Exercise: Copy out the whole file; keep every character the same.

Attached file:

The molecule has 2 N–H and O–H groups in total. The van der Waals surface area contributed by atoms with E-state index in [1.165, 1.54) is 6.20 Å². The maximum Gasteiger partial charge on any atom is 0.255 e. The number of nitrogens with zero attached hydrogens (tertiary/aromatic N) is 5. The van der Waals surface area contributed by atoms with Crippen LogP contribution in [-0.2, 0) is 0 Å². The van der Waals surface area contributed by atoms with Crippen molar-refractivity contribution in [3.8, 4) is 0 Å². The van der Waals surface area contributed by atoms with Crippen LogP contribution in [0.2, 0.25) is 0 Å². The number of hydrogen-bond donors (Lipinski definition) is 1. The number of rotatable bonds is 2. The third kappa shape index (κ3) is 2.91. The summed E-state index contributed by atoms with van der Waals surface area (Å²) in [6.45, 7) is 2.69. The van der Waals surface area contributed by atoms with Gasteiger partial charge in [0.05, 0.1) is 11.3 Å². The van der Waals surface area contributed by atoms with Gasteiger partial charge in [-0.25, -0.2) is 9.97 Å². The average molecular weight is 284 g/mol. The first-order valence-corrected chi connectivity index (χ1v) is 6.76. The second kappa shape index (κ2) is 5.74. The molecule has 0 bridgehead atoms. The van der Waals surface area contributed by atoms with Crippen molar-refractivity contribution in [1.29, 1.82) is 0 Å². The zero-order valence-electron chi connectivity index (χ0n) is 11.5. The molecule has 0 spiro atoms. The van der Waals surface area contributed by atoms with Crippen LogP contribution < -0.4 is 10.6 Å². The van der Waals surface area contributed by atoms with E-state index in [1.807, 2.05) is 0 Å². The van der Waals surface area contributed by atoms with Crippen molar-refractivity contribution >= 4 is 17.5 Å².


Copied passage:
The molecule has 2 N–H and O–H groups in total. The van der Waals surface area contributed by atoms with E-state index in [1.165, 1.54) is 6.20 Å². The maximum Gasteiger partial charge on any atom is 0.255 e. The number of nitrogens with zero attached hydrogens (tertiary/aromatic N) is 5. The van der Waals surface area contributed by atoms with Crippen LogP contribution in [-0.2, 0) is 0 Å². The van der Waals surface area contributed by atoms with Crippen molar-refractivity contribution in [3.8, 4) is 0 Å². The van der Waals surface area contributed by atoms with Crippen LogP contribution in [0.2, 0.25) is 0 Å². The number of hydrogen-bond donors (Lipinski definition) is 1. The number of rotatable bonds is 2. The third kappa shape index (κ3) is 2.91. The summed E-state index contributed by atoms with van der Waals surface area (Å²) in [6.45, 7) is 2.69. The van der Waals surface area contributed by atoms with Gasteiger partial charge in [0.05, 0.1) is 11.3 Å². The van der Waals surface area contributed by atoms with Gasteiger partial charge in [-0.25, -0.2) is 9.97 Å². The average molecular weight is 284 g/mol. The first-order valence-corrected chi connectivity index (χ1v) is 6.76. The second kappa shape index (κ2) is 5.74. The molecule has 0 bridgehead atoms. The van der Waals surface area contributed by atoms with Crippen molar-refractivity contribution in [1.29, 1.82) is 0 Å². The zero-order valence-electron chi connectivity index (χ0n) is 11.5. The molecule has 0 spiro atoms. The van der Waals surface area contributed by atoms with Crippen LogP contribution < -0.4 is 10.6 Å². The van der Waals surface area contributed by atoms with E-state index in [1.807, 2.05) is 0 Å². The van der Waals surface area contributed by atoms with Crippen molar-refractivity contribution >= 4 is 17.5 Å².